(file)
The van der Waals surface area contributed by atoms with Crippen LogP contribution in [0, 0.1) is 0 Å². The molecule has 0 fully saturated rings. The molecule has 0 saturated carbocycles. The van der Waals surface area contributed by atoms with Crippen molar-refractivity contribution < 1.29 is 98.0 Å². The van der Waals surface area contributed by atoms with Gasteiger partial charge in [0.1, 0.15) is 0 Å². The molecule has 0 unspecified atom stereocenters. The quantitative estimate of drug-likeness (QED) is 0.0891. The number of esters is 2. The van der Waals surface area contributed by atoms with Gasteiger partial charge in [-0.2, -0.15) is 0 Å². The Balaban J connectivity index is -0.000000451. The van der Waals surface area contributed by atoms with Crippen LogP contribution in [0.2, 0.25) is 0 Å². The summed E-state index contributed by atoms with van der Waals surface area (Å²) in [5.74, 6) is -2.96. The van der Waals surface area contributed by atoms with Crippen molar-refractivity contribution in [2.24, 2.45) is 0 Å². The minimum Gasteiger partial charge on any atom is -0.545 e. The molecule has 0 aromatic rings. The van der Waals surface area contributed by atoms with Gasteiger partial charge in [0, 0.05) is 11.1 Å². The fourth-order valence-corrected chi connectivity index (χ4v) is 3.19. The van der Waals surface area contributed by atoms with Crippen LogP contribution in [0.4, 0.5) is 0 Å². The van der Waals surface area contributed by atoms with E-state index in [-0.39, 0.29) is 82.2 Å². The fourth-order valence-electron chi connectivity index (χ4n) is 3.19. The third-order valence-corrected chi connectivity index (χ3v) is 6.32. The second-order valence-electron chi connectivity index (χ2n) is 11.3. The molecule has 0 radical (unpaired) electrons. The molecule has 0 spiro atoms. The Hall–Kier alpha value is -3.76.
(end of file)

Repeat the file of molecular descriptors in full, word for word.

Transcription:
The van der Waals surface area contributed by atoms with Crippen LogP contribution in [0, 0.1) is 0 Å². The molecule has 0 fully saturated rings. The molecule has 0 saturated carbocycles. The van der Waals surface area contributed by atoms with Crippen molar-refractivity contribution < 1.29 is 98.0 Å². The van der Waals surface area contributed by atoms with Gasteiger partial charge in [0.1, 0.15) is 0 Å². The molecule has 0 unspecified atom stereocenters. The quantitative estimate of drug-likeness (QED) is 0.0891. The number of esters is 2. The van der Waals surface area contributed by atoms with Gasteiger partial charge in [-0.2, -0.15) is 0 Å². The Balaban J connectivity index is -0.000000451. The van der Waals surface area contributed by atoms with Crippen LogP contribution in [0.2, 0.25) is 0 Å². The summed E-state index contributed by atoms with van der Waals surface area (Å²) in [5.74, 6) is -2.96. The van der Waals surface area contributed by atoms with Crippen molar-refractivity contribution in [2.24, 2.45) is 0 Å². The minimum Gasteiger partial charge on any atom is -0.545 e. The molecule has 0 aromatic rings. The van der Waals surface area contributed by atoms with Gasteiger partial charge in [0, 0.05) is 11.1 Å². The fourth-order valence-corrected chi connectivity index (χ4v) is 3.19. The van der Waals surface area contributed by atoms with Crippen LogP contribution in [0.4, 0.5) is 0 Å². The van der Waals surface area contributed by atoms with E-state index in [-0.39, 0.29) is 82.2 Å². The fourth-order valence-electron chi connectivity index (χ4n) is 3.19. The third-order valence-corrected chi connectivity index (χ3v) is 6.32. The second-order valence-electron chi connectivity index (χ2n) is 11.3. The molecule has 0 radical (unpaired) electrons. The molecule has 0 spiro atoms. The Hall–Kier alpha value is -3.76.